Wednesday, July 29, 2015

Changes and Adjustments

It's fascinating how quickly one's environment becomes a part of oneself, how quickly we absorb our surroundings and the way of life and thinking around us. After just one week in the U.S., Thailand already felt like a distant memory, a hazy dream. Now, after three weeks, it's almost as if we never left. The people who rode on a scooter with the wind in their hair, traveled to islands and other countries on weekends -- they seem like other people, living other lives.

That's not to say, of course, that we have slipped seamlessly back and that coming back here and re-establishing our lives hasn't been difficult as hell. Our first week back, while staying with my parents, I tried to shield myself from the outside world as much as I could. The only places I went to were the library and the playground. I didn't watch TV, read the newspaper, go through the mail, or expose myself to any kind of media. It made coming back less overwhelming.

But I could only hide for so long. We had apartments to see, cars to test drive, appointments to make. The minute we started this process of repatriation, things got stressful. Quickly. The problem is that no one gives you the benefit of the doubt here; no one gives a crap. No one is watching out for us to make sure everything we need is taken care of, is resolved. There is no human connection; it's all about business.

The other thing is where we have come home to. I've always detested American suburbia. To me, the American suburbs are devoid of personality, soul-less, indistinguishable from one another. Over time, I had gotten used to these types of surroundings, and it helped that we had pretty easy access to all that Washington, D.C., has to offer. However, coming home to the suburbs again after two years abroad, living in a country full of life and character, has only highlighted how mind-numbing the 'burbs can be. Even driving down streets I used to think were picturesque, past houses I used to consider charming, I feel boxed-in and claustrophobic. Everything is just too clean, too sanitized, too quiet. Too organized, too controlled.

It's funny, too, watching the people in this area -- everyone speed walks, purposefully, as if on a mission. Even during the weekend, in the supermarket, out at the playgrounds, everyone is in a hurry to get somewhere. I remember feeling frustrated when I would be stuck behind students walking to class on campus in Thailand. The students would walk slower than snails move, as if they had all the time in the world. Now I wonder what the rush is. Now I'm the one sauntering.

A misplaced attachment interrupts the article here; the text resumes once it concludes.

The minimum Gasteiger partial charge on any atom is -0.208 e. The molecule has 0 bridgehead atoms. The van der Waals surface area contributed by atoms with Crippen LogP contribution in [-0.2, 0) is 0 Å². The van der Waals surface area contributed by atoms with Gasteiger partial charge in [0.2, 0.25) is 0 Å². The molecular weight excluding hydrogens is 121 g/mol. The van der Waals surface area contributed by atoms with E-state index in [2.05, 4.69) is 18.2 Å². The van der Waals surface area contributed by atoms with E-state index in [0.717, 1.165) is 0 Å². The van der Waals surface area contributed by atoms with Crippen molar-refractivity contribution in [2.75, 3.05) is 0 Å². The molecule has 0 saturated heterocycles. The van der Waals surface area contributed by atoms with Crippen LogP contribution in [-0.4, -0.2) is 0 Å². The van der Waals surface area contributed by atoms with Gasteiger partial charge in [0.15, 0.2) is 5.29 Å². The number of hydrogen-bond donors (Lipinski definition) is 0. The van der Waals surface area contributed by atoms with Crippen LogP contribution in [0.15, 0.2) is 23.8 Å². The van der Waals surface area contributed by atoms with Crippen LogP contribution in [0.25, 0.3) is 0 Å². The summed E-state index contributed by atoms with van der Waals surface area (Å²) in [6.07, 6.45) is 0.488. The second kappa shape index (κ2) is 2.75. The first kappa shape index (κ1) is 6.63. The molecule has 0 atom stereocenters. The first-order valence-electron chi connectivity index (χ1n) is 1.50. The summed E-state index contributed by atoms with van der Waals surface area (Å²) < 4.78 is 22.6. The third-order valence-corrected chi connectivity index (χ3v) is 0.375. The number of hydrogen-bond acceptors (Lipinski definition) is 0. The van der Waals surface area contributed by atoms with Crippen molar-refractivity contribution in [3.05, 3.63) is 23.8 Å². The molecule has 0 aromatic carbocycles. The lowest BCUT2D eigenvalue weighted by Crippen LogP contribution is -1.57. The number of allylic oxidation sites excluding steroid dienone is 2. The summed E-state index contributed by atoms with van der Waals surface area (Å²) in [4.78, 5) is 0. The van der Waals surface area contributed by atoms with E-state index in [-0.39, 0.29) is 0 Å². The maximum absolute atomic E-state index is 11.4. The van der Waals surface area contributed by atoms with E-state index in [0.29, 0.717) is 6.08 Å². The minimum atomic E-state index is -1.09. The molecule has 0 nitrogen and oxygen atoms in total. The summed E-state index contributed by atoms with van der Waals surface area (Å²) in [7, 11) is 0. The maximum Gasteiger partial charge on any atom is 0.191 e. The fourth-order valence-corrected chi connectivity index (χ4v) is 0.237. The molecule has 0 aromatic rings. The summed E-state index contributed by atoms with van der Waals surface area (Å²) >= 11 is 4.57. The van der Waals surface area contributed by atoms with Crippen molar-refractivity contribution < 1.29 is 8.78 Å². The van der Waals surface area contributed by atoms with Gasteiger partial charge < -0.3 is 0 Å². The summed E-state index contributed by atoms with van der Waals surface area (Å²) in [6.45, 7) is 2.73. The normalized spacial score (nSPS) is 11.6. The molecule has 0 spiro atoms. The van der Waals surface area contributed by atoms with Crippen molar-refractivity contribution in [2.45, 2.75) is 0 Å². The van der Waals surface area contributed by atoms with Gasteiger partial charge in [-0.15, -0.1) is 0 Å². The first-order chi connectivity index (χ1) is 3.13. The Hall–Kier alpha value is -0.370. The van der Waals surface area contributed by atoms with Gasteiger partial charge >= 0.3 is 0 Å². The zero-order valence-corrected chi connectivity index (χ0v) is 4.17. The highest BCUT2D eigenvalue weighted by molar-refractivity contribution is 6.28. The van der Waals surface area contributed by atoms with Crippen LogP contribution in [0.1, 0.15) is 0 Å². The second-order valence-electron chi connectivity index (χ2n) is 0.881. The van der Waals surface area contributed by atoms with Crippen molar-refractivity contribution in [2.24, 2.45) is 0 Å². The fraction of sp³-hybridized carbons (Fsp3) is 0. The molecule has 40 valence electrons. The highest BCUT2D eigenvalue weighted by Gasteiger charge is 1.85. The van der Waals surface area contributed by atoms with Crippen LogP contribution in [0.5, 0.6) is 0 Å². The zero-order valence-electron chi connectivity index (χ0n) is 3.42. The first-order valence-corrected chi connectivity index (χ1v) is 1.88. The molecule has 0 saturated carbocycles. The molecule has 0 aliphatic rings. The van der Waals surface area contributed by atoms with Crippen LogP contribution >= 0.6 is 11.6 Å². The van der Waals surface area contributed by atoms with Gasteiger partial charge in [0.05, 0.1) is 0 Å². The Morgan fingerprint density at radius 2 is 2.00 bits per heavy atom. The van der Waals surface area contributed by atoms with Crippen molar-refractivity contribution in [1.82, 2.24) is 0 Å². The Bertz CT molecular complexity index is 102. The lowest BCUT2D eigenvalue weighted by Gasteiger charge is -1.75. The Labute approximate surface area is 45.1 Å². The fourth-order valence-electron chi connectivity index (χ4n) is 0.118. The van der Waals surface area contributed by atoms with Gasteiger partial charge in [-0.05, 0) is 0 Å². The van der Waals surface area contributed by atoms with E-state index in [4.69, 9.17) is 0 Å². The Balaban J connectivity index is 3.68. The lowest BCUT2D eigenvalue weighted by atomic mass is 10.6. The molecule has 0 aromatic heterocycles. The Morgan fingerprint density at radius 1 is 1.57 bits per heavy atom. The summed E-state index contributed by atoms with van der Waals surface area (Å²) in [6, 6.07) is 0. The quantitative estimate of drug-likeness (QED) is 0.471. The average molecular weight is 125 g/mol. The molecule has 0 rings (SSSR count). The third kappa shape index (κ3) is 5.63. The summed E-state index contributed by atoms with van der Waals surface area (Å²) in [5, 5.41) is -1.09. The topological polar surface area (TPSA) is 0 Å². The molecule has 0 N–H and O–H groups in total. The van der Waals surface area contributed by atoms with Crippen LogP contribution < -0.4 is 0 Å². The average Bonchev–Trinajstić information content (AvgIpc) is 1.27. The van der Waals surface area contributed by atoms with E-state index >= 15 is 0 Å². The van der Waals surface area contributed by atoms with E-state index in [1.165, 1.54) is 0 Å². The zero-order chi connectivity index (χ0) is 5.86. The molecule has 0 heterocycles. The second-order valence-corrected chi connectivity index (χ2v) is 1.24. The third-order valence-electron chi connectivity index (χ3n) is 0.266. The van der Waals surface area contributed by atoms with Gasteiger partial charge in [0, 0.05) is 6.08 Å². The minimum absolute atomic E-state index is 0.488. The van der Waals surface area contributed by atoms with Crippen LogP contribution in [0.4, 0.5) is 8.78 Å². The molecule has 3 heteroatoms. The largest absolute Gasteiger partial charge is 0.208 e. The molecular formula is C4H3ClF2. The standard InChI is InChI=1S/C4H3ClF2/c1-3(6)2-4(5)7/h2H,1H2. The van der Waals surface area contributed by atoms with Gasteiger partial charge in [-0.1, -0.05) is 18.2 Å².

I feel even more weighed down now that we have begun acquiring the material possessions necessary to live here -- cars and furniture among them. I've never been one to accumulate much in the way of material possessions, but now they feel even more limiting and restricting than before. And even though we are lucky beyond belief to have so many of the conveniences, creature comforts, and options that so many in the world don't have, I no longer enjoy them. Instead, I feel these amenities only serve to complicate life and enable me to "participate" passively in life without doing much, making me lazy and complacent.

Of course, coming back has its advantages -- we're much closer to family and friends, we've been able to visit the library almost every day, we've visited the free museums in our area. And I've certainly come to appreciate the level of intellect that exists in this area; the depth, independence, and strength of many American women; and the freedom we have to express our opinions and thoughts, and to disagree with each other and our government. Still, I do feel the stress of daily life here creeping slowly back into mine. If only I could export the best of this country abroad, life would be grand!

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